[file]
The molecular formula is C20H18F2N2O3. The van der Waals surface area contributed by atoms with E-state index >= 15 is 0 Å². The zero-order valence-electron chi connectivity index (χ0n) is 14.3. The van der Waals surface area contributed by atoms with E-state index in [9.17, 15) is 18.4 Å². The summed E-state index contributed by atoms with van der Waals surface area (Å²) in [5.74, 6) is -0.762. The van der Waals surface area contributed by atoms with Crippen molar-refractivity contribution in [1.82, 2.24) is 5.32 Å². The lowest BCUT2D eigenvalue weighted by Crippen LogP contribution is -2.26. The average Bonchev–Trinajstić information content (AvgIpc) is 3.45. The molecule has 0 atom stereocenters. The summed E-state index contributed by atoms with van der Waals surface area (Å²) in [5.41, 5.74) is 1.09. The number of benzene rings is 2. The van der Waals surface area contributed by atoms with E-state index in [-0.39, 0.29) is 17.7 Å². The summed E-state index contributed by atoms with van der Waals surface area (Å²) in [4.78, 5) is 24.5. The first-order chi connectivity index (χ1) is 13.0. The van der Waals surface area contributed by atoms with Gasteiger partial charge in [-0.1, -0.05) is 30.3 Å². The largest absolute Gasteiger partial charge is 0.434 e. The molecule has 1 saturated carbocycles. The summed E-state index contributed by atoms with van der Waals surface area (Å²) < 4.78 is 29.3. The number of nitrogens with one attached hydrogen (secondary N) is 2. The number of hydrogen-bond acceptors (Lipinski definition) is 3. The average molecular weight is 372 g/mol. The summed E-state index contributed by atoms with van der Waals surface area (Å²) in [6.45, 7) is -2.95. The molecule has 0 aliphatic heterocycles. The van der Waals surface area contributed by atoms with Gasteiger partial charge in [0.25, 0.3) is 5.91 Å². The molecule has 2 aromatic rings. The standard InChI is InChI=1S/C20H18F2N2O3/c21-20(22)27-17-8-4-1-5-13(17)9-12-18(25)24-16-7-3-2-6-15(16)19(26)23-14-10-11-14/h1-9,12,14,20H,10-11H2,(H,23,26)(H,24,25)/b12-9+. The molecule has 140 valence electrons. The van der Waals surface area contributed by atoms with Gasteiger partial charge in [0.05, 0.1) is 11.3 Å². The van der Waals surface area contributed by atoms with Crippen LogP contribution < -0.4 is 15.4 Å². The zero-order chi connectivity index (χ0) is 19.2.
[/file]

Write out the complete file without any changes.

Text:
The molecular formula is C20H18F2N2O3. The van der Waals surface area contributed by atoms with E-state index >= 15 is 0 Å². The zero-order valence-electron chi connectivity index (χ0n) is 14.3. The van der Waals surface area contributed by atoms with E-state index in [9.17, 15) is 18.4 Å². The summed E-state index contributed by atoms with van der Waals surface area (Å²) in [5.74, 6) is -0.762. The van der Waals surface area contributed by atoms with Crippen molar-refractivity contribution in [1.82, 2.24) is 5.32 Å². The lowest BCUT2D eigenvalue weighted by Crippen LogP contribution is -2.26. The average Bonchev–Trinajstić information content (AvgIpc) is 3.45. The molecule has 0 atom stereocenters. The summed E-state index contributed by atoms with van der Waals surface area (Å²) in [5.41, 5.74) is 1.09. The number of benzene rings is 2. The van der Waals surface area contributed by atoms with E-state index in [-0.39, 0.29) is 17.7 Å². The summed E-state index contributed by atoms with van der Waals surface area (Å²) in [4.78, 5) is 24.5. The first-order chi connectivity index (χ1) is 13.0. The van der Waals surface area contributed by atoms with Gasteiger partial charge in [-0.1, -0.05) is 30.3 Å². The largest absolute Gasteiger partial charge is 0.434 e. The molecule has 1 saturated carbocycles. The summed E-state index contributed by atoms with van der Waals surface area (Å²) < 4.78 is 29.3. The number of nitrogens with one attached hydrogen (secondary N) is 2. The number of hydrogen-bond acceptors (Lipinski definition) is 3. The average molecular weight is 372 g/mol. The summed E-state index contributed by atoms with van der Waals surface area (Å²) in [6.45, 7) is -2.95. The molecule has 0 aliphatic heterocycles. The van der Waals surface area contributed by atoms with Gasteiger partial charge in [0.25, 0.3) is 5.91 Å². The molecule has 2 aromatic rings. The standard InChI is InChI=1S/C20H18F2N2O3/c21-20(22)27-17-8-4-1-5-13(17)9-12-18(25)24-16-7-3-2-6-15(16)19(26)23-14-10-11-14/h1-9,12,14,20H,10-11H2,(H,23,26)(H,24,25)/b12-9+. The molecule has 140 valence electrons. The van der Waals surface area contributed by atoms with Gasteiger partial charge in [0.05, 0.1) is 11.3 Å². The van der Waals surface area contributed by atoms with Crippen LogP contribution < -0.4 is 15.4 Å². The zero-order chi connectivity index (χ0) is 19.2.